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Homeopathy, Dysbiosis, & the Bowel Nosodes
''...it must always be remembered that they are deep acting remedies and cover the totality...''
Dysbiosis is microbial imbalance. Most prominent in the digestive tract, and on the skin, dysbiosis can occur on any exposed surface or mucous membrane, such as the vagina, lungs, mouth, nose, sinuses, ears, nails or eyes.
Dysbiotic gut microbiota is associated with intestinal disorders including irritable bowel syndrome (IBS), and coeliac disease, and the extra-intestinal disorders of allergy, asthma, heart disease, and obesity. Gastrointestinal disturbances such as Chron’s disease, colitis and gastritis are commonly reported by individuals’ diagnosed with chronic diseases such as inflammatory bowel disease, autism, and chronic fatigue syndrome.(1)
In the 1920’s Dr. Edward Bach, a Royal London Homoeopathic Hospital allopathic physician and bacteriologist, began to observe human intestinal bacterial commensals during particular states of ill health and at specific stages of disease processes. Finding disease correlation with altered bowel flora, Dr. Bach began to isolate and utilize autogenous bowel flora, with some success, in the treatment of patients with chronic disease, and in 1925 alongside Dr. Charles Edwin Wheeler published Chronic Disease a Working Hypothesis in which the authors stated that chronic disease was held to be caused by the absorption of toxins from the bowels to a greater or lesser degree depending upon the permeability of the individual’s intestinal mucosa.(2,3)
Classical homeopathic philosophy, theory and practice has a more evolved understanding of health and disease. As, for example, although bactericidal effect via homeopathic medicine has been shown,(4-9) this is not in accordance with the general principles of homeopathy with its hypothesis that homeopathic medicines affect the host via activation of the immune system to prevent adhesion or growth of bacteria rather than by direct bactericidal or bacteriostatic effects.(10)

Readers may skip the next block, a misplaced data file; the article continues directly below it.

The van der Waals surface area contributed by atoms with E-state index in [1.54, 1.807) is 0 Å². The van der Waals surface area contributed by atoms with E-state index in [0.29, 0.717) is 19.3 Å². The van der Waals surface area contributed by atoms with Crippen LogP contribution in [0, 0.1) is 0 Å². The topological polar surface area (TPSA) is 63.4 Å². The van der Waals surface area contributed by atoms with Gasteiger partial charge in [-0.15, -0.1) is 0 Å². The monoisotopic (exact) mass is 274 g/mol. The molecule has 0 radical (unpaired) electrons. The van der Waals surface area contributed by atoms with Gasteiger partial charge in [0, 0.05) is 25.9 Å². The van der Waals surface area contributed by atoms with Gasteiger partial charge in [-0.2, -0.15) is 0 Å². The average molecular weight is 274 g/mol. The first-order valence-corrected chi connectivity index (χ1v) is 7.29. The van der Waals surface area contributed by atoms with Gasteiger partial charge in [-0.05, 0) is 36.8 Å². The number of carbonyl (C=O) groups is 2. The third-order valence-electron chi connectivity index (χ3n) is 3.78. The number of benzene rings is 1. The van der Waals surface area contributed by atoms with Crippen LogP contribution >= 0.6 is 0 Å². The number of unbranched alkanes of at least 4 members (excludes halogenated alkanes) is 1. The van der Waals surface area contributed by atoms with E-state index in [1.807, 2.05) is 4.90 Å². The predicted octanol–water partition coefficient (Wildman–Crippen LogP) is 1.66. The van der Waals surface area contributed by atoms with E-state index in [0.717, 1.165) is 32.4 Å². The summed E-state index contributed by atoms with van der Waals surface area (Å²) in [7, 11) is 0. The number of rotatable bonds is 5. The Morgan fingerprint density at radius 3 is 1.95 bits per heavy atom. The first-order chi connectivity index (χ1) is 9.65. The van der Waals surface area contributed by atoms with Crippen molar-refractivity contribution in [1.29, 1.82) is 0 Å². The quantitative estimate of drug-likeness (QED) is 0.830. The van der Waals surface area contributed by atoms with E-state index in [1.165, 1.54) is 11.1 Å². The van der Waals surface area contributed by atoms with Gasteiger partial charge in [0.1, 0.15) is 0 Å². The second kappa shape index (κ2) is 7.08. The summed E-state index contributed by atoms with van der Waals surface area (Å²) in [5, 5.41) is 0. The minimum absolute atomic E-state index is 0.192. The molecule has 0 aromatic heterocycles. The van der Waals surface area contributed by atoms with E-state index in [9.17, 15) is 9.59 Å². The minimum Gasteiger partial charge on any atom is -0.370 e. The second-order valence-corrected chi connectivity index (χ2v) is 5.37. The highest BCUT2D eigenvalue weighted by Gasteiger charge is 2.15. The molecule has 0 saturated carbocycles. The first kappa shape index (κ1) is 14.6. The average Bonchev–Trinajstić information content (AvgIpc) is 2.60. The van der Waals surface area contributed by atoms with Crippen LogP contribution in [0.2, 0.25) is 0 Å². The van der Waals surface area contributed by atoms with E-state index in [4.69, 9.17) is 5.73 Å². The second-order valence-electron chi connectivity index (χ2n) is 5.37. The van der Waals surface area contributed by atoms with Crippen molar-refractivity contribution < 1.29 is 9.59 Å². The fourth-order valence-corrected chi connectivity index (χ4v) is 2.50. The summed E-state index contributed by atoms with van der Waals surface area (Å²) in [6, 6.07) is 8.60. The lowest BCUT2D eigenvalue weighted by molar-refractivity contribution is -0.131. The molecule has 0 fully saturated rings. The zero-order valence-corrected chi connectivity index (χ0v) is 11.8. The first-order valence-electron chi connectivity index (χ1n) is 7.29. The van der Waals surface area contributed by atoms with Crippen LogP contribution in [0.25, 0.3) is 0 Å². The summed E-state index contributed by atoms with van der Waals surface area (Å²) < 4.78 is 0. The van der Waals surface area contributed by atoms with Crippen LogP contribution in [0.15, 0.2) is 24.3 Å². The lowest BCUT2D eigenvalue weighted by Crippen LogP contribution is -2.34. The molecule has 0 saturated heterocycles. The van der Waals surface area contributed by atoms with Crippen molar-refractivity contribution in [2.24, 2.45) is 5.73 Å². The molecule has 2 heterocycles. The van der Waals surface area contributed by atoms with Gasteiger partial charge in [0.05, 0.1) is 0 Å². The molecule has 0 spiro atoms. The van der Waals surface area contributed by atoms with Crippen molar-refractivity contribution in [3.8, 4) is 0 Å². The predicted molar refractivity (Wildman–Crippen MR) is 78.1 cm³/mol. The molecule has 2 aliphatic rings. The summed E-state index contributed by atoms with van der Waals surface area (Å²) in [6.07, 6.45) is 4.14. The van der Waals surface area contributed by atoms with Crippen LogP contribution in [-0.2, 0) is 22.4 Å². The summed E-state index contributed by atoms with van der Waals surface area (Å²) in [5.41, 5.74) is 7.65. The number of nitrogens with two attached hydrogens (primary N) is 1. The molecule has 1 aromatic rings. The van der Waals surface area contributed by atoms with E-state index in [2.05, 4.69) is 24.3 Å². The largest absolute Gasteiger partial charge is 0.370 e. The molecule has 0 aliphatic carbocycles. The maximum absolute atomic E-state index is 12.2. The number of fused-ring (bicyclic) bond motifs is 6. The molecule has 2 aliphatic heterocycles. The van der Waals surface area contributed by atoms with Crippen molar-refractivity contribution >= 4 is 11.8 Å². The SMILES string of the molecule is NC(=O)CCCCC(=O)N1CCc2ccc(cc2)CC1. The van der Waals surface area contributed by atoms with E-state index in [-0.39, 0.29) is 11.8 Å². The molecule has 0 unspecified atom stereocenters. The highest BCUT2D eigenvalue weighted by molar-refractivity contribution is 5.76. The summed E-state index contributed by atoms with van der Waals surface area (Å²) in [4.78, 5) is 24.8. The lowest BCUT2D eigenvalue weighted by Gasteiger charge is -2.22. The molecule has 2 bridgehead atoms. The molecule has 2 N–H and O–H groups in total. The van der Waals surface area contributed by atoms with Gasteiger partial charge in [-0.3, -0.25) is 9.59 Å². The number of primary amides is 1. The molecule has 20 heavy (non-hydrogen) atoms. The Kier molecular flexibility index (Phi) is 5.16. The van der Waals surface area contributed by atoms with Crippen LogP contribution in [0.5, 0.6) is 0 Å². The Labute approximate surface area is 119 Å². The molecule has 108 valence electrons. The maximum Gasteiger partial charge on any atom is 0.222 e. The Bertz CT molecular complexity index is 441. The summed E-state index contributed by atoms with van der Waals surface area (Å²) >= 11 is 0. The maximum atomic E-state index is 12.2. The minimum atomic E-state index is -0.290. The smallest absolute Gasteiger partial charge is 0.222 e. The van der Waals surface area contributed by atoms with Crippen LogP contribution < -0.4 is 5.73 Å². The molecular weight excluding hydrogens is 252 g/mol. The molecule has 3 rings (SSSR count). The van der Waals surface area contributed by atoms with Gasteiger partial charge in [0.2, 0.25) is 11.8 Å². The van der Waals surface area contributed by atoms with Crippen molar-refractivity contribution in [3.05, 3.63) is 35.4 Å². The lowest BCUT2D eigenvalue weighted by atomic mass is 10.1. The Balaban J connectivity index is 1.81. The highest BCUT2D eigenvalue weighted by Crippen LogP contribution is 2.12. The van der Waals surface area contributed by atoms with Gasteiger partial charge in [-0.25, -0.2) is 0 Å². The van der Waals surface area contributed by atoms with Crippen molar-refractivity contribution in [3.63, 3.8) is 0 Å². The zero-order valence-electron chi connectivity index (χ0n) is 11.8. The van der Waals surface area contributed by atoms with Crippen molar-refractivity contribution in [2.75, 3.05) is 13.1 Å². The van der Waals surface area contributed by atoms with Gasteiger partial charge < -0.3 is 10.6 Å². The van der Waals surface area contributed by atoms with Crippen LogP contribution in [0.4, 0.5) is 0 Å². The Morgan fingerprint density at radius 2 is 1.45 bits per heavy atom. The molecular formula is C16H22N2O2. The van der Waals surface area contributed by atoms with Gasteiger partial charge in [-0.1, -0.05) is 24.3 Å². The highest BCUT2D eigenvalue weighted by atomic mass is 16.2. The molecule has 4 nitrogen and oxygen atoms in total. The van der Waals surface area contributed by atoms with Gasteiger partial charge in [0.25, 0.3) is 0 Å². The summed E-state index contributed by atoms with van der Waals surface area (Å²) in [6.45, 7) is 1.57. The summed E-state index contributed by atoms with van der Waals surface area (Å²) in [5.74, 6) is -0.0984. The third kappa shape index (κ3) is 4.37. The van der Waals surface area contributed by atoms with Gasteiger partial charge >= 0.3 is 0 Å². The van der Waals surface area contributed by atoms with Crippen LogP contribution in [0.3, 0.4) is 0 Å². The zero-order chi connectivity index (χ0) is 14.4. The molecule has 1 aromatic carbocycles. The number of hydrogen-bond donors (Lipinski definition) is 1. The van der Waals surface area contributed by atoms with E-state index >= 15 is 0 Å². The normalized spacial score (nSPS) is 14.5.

In many conditions of dysbiosis, disease development involves the mutual relationship between the gut microbiota and the immune system. Dysbiosis has multi layered causations not just the overgrowth or absence of microorganisms.(1) Homeopathic medicine is not ‘out to kill’ microbes, rather it enables us to exist in harmony within ourselves, our surroundings and the world of micro-organisms.
Individualized homeopathy (IH) is the use of a single homeopathic medicine selected on the totality of signs and symptoms of an individual,(11) that is, concomitant conditions and diseases, psychological features and feelings, all combine to inform the homeopathic prescription(12) – no generalized homeopathic medicine by diagnosis exists.(13)
A Japanese researcher finding it ‘difficult to find correct constitutional remedies as they often require high-level techniques and time’ conducted an outpatient study ‘since there are only 11 main bowel nosode remedies, they are easier to choose from’ with people aged from 4 to 72 suffering gastrointestinal disturbances such as constipation and diarrhoea;(14) 69% had some type of improvement, and 26% showed major improvement or eradication of symptoms - suggesting that homeopathic medicine could possibly be a useful method for controlling gastrointestinal disturbances. This study utilized one bowel nosode for each case which could be seen as in alignment with the symptom cluster study approach.(15)
Researchers of a 2019 pilot trial conducted to compare the effectiveness of the bowel nosode Dysentery compound (DC) with IH in 60 patients diagnosed with IBS were unable to demonstrate their non-inferiority hypothesis of DC against IH.(16) This might be due to the fact that there are no shortcuts in homeopathy - the art and the science of the study of the individual.
Dr. John Paterson, considered by many as an authoritative source in the correct use of the bowel nosodes as medicines wrote;(3)
“In using the bowel nosodes it must always be remembered that they are deep acting remedies and cover the totality from the highest level of the ‘mentals’ to the lowest level of ‘gross pathology’ and that they also cover the life history of a patient from earliest childhood to adult life or old age. The taking of the case is therefore of great importance in the choice of the nosode for a particular case, and attention must be given to the past as well as the present symptoms.’’